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Today's Pickup: "Deer Crossing" Gets An AI Makeover With StradVision Animal Detection System

Good day, StradVision, an AI-based camera perception system, has announced it is developing animal detection capabilities for its SVNet software, which is used in advanced driver assist systems as well as autonomous vehicles.

Benzinga · 03/06/2020 17:18

Good day,

StradVision, an AI-based camera perception system, has announced it is developing animal detection capabilities for its SVNet software, which is used in advanced driver assist systems as well as autonomous vehicles.

StradVision CEO Junhwan Kim said in a statement that the new software will "almost completely end" collisions between animals and vehicles. In the U.S. each year there are more than 1.5 million deer-related collisions, which cause around 200 fatalities and 10,000 injuries, and more than $1 billion in property damage.

The function will enable the vehicle to stop ahead of time, or steer the vehicle around the animal, if the computer detects an imminent danger. It can also detect animals in inclement conditions such as rain, snow, fog and darkness, as well as in urban situations.

Did you know?

The International Air Transport Association (IATA) predicts the coronavirus will cause a much bigger loss in revenues for commercial airlines in 2020. IATA expects total revenue losses between $63 billion and $113 billion depending on the spread of the virus. (FreightWaves)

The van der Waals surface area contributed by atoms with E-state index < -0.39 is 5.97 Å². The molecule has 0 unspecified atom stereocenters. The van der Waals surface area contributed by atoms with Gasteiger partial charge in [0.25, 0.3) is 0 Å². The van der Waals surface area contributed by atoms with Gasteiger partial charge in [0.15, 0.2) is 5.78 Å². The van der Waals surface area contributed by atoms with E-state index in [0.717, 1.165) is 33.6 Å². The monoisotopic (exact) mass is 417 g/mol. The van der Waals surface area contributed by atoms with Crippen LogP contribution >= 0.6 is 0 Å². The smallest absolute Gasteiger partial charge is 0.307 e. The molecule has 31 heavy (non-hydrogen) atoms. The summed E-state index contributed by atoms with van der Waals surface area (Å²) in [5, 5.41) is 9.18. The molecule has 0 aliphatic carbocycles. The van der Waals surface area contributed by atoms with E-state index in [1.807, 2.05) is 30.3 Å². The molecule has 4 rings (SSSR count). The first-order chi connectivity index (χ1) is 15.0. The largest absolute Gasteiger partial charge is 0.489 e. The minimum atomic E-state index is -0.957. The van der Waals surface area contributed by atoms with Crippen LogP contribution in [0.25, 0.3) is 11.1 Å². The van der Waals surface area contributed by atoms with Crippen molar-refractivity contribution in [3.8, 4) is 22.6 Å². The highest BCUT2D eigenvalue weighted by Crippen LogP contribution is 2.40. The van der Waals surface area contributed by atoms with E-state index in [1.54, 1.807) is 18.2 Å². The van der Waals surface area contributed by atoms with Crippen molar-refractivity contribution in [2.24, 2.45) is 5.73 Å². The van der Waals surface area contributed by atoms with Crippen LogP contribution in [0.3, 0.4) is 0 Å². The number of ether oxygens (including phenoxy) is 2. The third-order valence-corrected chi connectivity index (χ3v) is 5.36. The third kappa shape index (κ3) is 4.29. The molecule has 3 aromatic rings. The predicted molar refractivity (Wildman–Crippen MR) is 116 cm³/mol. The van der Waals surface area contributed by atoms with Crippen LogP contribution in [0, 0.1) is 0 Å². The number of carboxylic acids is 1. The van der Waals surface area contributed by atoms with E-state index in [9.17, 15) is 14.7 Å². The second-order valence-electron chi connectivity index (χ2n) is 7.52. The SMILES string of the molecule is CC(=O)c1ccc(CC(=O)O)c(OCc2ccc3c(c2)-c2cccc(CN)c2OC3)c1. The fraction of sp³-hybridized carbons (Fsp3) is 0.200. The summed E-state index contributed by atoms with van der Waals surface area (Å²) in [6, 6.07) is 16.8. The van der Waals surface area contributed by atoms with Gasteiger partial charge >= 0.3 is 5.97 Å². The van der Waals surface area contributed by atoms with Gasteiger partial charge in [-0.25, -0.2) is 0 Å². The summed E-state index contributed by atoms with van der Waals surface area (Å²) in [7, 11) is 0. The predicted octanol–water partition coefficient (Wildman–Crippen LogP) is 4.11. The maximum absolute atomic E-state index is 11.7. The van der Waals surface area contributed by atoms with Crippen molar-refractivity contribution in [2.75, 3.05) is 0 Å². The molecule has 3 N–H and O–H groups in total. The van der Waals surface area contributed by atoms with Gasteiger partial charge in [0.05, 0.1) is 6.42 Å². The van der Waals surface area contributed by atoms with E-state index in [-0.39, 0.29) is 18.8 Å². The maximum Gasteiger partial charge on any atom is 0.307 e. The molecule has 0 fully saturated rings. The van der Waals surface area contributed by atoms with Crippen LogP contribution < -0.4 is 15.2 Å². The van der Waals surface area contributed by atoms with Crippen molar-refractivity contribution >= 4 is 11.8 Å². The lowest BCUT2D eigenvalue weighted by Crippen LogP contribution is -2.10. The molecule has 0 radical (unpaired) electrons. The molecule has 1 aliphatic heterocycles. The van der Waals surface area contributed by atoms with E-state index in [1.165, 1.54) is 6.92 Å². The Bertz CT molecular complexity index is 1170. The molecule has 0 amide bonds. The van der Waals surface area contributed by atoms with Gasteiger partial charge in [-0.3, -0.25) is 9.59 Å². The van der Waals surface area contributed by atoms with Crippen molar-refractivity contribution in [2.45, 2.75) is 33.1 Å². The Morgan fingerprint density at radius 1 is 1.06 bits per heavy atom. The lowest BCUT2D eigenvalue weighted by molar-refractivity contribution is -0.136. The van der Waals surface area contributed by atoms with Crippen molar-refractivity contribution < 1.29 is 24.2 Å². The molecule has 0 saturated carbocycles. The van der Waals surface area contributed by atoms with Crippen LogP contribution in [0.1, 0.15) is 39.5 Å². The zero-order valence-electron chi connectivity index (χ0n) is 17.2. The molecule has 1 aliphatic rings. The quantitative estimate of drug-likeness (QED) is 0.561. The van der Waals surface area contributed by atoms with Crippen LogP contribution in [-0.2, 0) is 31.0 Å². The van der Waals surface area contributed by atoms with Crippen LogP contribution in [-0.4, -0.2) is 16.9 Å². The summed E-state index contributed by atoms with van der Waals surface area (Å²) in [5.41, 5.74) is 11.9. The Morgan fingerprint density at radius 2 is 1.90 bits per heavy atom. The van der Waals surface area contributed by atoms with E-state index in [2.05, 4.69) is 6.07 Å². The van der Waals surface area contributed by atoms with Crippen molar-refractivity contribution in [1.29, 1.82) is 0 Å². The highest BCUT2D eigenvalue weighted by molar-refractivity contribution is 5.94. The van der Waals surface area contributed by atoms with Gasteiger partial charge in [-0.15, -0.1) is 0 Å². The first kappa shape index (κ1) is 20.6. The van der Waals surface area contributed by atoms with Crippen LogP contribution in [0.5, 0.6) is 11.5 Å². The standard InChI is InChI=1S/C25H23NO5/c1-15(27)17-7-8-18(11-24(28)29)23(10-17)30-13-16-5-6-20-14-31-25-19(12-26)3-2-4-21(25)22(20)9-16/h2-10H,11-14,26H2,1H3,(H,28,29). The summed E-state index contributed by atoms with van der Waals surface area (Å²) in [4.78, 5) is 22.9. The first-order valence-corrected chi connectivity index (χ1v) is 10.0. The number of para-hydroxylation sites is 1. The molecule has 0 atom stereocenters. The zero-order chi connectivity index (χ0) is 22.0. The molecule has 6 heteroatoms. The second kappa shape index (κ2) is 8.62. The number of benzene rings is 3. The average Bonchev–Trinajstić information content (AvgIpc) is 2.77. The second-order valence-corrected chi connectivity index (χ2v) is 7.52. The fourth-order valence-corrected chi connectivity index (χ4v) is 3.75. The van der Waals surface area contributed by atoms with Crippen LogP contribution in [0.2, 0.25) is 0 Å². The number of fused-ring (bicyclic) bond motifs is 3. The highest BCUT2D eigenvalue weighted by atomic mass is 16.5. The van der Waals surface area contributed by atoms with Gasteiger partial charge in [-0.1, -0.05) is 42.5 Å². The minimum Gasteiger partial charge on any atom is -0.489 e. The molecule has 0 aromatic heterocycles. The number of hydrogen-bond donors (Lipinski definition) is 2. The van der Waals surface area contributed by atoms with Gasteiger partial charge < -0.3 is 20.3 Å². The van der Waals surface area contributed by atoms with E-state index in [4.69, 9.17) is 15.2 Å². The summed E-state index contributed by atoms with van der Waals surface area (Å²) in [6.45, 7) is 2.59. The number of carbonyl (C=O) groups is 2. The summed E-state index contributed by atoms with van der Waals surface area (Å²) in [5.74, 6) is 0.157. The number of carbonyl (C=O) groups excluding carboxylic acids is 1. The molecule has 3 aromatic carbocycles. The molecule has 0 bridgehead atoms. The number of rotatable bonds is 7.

Quotable

"We need to make the jury understand the trucking company is a good steward, has a great safety culture and is a job creator."

– Dan Murray, senior vice president of the American Transportation Research Institute, on trucking defense attorneys' lack of preparedness (FreightWaves)

In other news

How often Starbucks is cleaning U.S. stores

Seattle-based Starbucks said staff across its 14,000 U.S. sites are being told to wipe down busy areas of the store ideally every eight minutes. (SeattleTimes)

Why car makers are launching future city accelerators 

Future cities will almost certainly have fewer cars – but auto companies are still backing new transportation startups. (Builtin)

CARB offers class in emissions regulations

The next class takes place at 1 p.m. on April 20th at the Los Angeles County Public Works office in Alhambra, California. (Landline)

Amazon.com, Inc. (NASDAQ: AMZN) and Walmart Inc (NYSE: WMT) race to master what the other does best.

The biggest question is which one will do it first. (Forbes)

Final thoughts,

Supply Chain Dive writes about a report showing that 83 automotive, technology and apparel firms use factories that use forced labor from the Uighur and other ethnic minority groups in China. The report, from  Australian Strategic Policy Institute (ASPI), an Australian government-funded think tank, covers 27 factories  spread across nine Chinese provinces. 

Hammer down, everyone!

Image by Leonardo Marchini from Pixabay